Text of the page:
Brachycephalic obstructive airway syndrome and affects dogs with a smushed face. As a result, respiratory effort and open-mouth breathing are commonly seen in Brachycephalic dogs. These dog breeds are popular and include the Frenchie, Boston Terrier, all types of Bulldogs, Pug, Boxer, Pekingese, Lhasa Apso and the Shih Tzu etc.
Boston Terrier have large, round eyes can shine with kindness, curiosity, or mischief. Ever alert to their surroundings,
Boston Terriers have large and beautiful but somewhat protruding eyes, protecting them is extremely important. Sun exposure for long periods of time must be avoided. You can purchase small sized dog visors that will help keep the sun out of their eyes. They should never be allowed to stick their heads out of automobile windows because the air pressure on the eyes is bad (true for any dog). You should not hike with your Boston in excessively dusty conditions. Its a good idea to carry a dog eyewash eye drops with you so that if dust, sand or plant matter does get in their eyes, you can wash it out before they rub their eyes, risking scratches. If you have landscaping that contains thorny plants such as roses or cactus, you will need to arrange some way of insuring that your Boston cannot get into the area with these plants. Because their eyes protrude and their muzzles are short, there is an increased chance over other dogs that they will scratch their eyes by accident. When walking with your Boston never allow them to come into contact with thorny plants.
Exercise-Temperature regulation-related issues
Short-nosed dogs like Boston Terriers can't cool the air going into their lungs as efficiently as longer-nosed breeds, and they're much more susceptible to heat stress. Because of their short coat, they can't stand extremely cold weathereither. Even in temperate climates, the Boston Terrier should be kept indoors.
Yes, Boston's are great dogs for apartments due to their size, demeanor, and exercise needs. Boston's also have an attitude of playfulness and going with the flow, they are not overly energetic all day long. Take them on a nice long walk every day they will be more than happy to just chill out on the couch and watch TV with you in the evenings. Boston Terriers are great dogs for apartment living. It’s a small breed with a friendly personality and doesn’t bark much. Also, Boston Terriers are low maintenance dogs that don’t require much exercise.They generally need 30 minutes to an hour of daily exercise. Boston Terriers need to be mentally stimulated and release all their energy daily to prevent them from manifesting behavioral problems.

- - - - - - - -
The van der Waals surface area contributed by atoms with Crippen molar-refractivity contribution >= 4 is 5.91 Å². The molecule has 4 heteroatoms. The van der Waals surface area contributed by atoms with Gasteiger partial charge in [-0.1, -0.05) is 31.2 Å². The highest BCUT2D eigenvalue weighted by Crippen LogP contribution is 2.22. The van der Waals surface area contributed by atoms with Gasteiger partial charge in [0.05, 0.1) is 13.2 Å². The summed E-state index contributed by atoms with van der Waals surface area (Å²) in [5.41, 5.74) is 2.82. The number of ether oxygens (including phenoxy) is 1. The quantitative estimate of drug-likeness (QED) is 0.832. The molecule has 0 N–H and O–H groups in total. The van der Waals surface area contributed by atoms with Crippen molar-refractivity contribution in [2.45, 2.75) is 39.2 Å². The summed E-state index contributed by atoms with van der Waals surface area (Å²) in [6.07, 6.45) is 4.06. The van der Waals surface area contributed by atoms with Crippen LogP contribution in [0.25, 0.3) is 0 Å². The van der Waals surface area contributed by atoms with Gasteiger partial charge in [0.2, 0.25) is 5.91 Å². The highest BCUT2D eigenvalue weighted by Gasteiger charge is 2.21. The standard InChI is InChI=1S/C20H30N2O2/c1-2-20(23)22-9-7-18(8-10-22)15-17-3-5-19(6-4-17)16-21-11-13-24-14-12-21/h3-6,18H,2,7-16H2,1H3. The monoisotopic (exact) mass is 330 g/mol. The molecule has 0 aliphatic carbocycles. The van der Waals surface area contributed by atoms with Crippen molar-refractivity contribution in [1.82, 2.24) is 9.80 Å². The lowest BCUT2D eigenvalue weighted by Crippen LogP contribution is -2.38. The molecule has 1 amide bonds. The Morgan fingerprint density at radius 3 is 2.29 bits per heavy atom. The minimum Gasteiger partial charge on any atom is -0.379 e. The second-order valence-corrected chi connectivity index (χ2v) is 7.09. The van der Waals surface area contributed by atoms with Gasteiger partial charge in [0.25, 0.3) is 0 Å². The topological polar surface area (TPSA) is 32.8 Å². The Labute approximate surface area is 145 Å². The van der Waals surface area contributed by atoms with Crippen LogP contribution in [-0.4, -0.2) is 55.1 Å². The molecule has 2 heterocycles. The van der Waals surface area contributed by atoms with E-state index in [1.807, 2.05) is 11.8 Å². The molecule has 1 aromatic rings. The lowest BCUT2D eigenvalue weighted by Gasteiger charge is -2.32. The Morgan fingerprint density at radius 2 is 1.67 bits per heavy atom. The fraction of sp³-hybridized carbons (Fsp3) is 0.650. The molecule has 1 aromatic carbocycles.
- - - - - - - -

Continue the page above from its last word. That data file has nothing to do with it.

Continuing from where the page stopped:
A Boston Terrier is low-maintenance. His short coat is easy to groom and isn’t a dog known for shedding heavily. A weekly brushing to remove dead hair and keep his skin healthy is more than enough for a Boston Terrier.
Also, Bostons don’t have the typical dog odor so it’s not necessary to bathe them often. If they don’t get dirty by something in particular, having a bath every few months is more than enough. Boston Terrier only needs basic care. Cut his nails every couple of weeks in case he doesn’t wear them naturally, and brush his teeth frequently to avoid bad breath and mouth diseases.
Boston terriers are not the easiest dogs to housetrain, but they are not the most difficult either. The important things you need to potty train a Boston is to be patient, consistent, and keep constant supervision. Small dogs have small bladders and tend to go to the bathroom more often. When they are puppies they may need to go every hour, but over time they will be able to hold it more. They just take a while to pick up on housebreaking. Using puppy pads is a good option if it’s not possible for the owner to regularly take his dog out.
Boston Terriers are smart dogs that are always eager to please so they are usually easy to train. But they are also known for having a pretty stubborn side so they also require patience and perseverance to train them. But they are usually food-driven dogs which can greatly facilitate the training process.
Boston Terriers are quite sensitive dogs so you always have to use positive reinforcement methods to train them. Using punishments and physical corrections with these dogs can backfire and it can be easy to lose their confidence.
But both training and socializing allow a Boston to grow up with a balanced temperament and as a well-behaved dog.